5. If you determine that the trust has possible UBI, refer the case to EP Examinations using the procedures in IRM 7.11.10, EP Examination and Fraud Referral Procedures.  (07-16-2013)
Life Insurance Contracts

  1. Life insurance can be used to fund retirement plans as either an "incidental" benefit or the sole benefit. See IRM, Fully Insured Contract Plans if 100 percent of trust's assets are invested in insurance or annuity contracts.

  2. If a plan is not a fully insured contract plan, then the life insurance must meet the requirements to be considered an "incidental" benefit to the main purpose of retirement benefits in the plan. For life insurance coverage to be incidental:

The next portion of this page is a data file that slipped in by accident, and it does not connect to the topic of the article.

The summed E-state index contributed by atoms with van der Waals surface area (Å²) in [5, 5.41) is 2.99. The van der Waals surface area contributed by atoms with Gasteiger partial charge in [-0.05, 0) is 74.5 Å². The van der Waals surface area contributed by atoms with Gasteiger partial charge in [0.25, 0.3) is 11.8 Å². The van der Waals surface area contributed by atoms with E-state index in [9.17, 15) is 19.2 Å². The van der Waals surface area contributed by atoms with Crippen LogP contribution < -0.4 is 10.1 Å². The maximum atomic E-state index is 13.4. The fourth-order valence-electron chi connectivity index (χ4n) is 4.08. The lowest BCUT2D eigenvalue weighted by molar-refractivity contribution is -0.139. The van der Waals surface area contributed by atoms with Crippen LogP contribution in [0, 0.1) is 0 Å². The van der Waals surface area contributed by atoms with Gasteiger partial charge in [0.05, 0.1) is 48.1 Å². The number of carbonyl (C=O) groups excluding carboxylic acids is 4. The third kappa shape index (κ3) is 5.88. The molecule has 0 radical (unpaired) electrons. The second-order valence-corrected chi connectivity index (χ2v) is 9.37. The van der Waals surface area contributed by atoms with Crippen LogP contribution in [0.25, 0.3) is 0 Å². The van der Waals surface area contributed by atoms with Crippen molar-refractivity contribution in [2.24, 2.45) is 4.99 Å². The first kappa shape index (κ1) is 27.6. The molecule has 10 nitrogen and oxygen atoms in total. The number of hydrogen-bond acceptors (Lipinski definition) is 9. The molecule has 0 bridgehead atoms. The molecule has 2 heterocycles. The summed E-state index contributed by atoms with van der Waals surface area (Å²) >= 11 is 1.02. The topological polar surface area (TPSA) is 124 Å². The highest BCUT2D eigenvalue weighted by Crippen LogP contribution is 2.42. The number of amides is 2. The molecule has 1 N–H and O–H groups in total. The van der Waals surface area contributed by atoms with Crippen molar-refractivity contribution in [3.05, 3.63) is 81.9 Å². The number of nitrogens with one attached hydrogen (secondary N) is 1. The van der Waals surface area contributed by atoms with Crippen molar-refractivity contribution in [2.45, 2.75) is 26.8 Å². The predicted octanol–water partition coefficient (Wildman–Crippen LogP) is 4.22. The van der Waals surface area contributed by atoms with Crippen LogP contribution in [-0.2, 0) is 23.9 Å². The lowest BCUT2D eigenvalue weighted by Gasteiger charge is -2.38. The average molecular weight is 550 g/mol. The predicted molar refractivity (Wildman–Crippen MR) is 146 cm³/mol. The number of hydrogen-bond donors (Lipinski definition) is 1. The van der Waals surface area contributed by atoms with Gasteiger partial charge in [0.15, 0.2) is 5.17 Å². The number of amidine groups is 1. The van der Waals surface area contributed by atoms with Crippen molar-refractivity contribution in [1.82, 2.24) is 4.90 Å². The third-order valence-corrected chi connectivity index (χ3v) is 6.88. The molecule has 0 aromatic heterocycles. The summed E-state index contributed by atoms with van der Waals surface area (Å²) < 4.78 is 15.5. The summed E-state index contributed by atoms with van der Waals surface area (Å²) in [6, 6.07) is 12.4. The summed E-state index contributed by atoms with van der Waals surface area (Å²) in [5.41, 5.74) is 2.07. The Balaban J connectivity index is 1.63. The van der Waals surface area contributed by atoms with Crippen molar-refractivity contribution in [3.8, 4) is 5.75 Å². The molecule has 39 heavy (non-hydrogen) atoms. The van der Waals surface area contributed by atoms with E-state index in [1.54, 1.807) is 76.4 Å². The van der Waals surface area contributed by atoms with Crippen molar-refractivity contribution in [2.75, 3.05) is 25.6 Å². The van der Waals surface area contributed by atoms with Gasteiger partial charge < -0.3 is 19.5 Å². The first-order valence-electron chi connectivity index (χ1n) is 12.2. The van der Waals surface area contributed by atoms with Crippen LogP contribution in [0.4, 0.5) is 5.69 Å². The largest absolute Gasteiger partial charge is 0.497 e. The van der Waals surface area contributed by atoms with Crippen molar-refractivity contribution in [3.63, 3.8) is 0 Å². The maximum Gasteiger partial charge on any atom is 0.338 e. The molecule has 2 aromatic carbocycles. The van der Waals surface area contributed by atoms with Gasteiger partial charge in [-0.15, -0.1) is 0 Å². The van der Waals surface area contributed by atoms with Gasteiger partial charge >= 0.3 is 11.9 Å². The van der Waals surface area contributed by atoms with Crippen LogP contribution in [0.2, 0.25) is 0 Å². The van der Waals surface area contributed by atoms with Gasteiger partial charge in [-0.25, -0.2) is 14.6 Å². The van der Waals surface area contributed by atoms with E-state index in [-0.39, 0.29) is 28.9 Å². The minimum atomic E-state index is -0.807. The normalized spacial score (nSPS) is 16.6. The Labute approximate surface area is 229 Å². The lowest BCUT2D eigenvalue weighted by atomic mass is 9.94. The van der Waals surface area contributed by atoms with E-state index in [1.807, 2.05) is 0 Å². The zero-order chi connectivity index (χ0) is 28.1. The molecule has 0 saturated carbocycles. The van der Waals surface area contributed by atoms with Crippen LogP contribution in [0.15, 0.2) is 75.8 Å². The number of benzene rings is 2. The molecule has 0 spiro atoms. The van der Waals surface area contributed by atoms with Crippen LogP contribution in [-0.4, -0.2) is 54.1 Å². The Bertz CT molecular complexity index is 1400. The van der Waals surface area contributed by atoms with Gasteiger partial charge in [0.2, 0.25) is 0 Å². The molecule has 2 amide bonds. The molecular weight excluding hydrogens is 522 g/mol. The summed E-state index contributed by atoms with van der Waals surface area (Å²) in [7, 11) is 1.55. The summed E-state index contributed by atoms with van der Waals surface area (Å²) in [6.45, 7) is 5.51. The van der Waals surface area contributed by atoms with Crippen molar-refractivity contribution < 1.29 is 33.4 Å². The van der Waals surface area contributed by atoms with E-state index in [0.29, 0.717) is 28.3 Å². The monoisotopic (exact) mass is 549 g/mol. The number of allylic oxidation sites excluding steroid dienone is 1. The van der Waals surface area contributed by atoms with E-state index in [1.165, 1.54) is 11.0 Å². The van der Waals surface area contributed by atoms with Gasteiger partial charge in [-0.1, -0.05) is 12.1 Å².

• For a DC plan, the amount of total premiums for ordinary whole life insurance must be less than 50 percent of the annual contribution. The figure is 25 percent for term or universal life insurance.

    • For a DB plan, the insurance face amount generally cannot exceed 100 times the participant's projected monthly retirement benefit.

  3. If Form 5310 line 21(c)(12) shows that plan assets are invested in life insurance contracts, verify if the plan is a fully insured contract plan. If the plan is not a fully insured contract plan, reconcile the assets and ensure that the benefits are incidental to the plan's main purpose of providing a retirement benefit (and not solely a death benefit).

  4. Ask if the life insurance contracts are springing cash value contracts. See IRM, Springing Cash Value.  (07-16-2013)
Springing Cash Value

  1. Some firms have promoted an arrangement where an employer sets up a section 412(i) plan, makes and deducts contributions to the plan, and then uses the contributions to purchase specially designed "springing cash value" life insurance contracts. Generally, these special policies are available only to highly compensated employees.